Adolescence Is More Than Physical Change For Asian Girls In ‘Turning Red’

A high school junior felt pangs of similarity upon watching “Turning Red,” a coming-of-age film.

The main character Mei has to hide her love of a boy band from her mother, whose approved activity is watching Chinese dramas together, and she felt represented.


Sofia Luo sees the Pixar movie released last week on Disney+ to affirm the cultural tensions often felt by Asian American girls, especially in their teen years.

Luo said, “As I was reaching puberty, having struggled with these new changes as a person, I also had to think about so many other things.”

Experts said this film about a teenage Asian Canadian experiencing puberty reveals how those teen years can feel confounding for Asians because of the physical changes and the choice they must make between their heritage and the dominant cultural teenage norms.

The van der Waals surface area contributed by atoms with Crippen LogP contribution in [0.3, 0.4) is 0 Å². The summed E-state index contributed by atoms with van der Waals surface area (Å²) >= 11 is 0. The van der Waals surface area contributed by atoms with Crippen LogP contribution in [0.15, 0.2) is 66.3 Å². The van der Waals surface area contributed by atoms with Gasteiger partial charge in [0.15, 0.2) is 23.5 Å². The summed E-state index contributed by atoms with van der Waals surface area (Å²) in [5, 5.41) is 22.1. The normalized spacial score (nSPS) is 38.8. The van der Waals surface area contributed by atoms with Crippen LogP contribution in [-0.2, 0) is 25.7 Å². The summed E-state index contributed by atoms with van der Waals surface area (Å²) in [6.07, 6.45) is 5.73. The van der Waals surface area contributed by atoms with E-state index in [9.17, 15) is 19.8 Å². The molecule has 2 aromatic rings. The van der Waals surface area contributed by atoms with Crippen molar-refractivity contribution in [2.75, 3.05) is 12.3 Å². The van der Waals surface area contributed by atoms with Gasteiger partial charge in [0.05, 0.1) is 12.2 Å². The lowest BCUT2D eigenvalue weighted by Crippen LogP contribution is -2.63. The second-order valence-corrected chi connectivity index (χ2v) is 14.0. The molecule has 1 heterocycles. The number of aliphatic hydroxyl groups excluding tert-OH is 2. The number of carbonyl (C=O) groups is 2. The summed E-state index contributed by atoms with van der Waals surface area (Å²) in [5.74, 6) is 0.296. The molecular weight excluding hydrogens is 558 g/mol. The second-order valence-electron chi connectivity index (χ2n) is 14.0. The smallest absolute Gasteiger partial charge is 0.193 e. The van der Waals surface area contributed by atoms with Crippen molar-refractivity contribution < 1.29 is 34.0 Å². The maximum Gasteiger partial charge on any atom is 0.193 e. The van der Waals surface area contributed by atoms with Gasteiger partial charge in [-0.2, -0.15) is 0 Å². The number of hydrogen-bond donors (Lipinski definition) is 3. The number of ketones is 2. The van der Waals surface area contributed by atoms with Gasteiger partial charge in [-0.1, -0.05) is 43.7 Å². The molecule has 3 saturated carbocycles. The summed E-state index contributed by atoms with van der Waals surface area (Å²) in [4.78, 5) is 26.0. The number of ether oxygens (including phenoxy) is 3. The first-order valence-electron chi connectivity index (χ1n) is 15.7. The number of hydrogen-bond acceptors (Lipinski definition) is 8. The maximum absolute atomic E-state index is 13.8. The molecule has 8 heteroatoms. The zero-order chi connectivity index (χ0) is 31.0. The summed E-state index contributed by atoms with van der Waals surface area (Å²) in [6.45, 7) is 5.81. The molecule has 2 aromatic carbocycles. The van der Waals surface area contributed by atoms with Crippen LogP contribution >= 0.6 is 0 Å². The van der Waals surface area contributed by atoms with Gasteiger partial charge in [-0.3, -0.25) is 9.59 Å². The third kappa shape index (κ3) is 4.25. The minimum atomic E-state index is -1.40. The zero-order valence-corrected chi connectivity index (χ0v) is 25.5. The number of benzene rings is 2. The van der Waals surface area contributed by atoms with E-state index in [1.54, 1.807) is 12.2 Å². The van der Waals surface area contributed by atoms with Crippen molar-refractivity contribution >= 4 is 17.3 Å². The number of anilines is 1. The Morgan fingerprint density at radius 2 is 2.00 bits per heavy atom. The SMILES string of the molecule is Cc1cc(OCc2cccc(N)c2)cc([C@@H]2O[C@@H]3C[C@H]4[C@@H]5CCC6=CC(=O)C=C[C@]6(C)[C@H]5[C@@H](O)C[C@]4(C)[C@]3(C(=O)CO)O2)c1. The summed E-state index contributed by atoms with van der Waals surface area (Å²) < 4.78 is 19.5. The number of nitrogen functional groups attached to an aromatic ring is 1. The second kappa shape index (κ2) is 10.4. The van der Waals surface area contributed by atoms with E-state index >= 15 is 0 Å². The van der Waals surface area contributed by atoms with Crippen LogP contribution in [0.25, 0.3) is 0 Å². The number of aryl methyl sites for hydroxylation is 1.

Mei was born and raised in Toronto, where Ming, played by Sandra Oh, her helicopter parent, set the course for her life. Rosalie Chiang was the voice of Mei in the film.

Richelle Concepcion, a clinical psychologist, said it’s a heady mix, especially as Mei tries to reconcile her mother’s expectations with her own, and one that causes uncomfortable, inner anxiety that’s so central to coming-of-age in the Asian diaspora for many girls.

Richelle said, “When we think about it, at least from the parent’s standpoint, it is about saving face. You don’t want your child to be this boy-crazy, sexually curious being.”


It was a dark time for Luo in her early adolescence. She confessed to engaging in much of the same behavior, including heavy social media usage to explore her political views and love for K-pop – interests that her parents did not immediately approve of.

Luo said, “I remember I struggled a lot with wishing I was white and thinking my life would be easier.”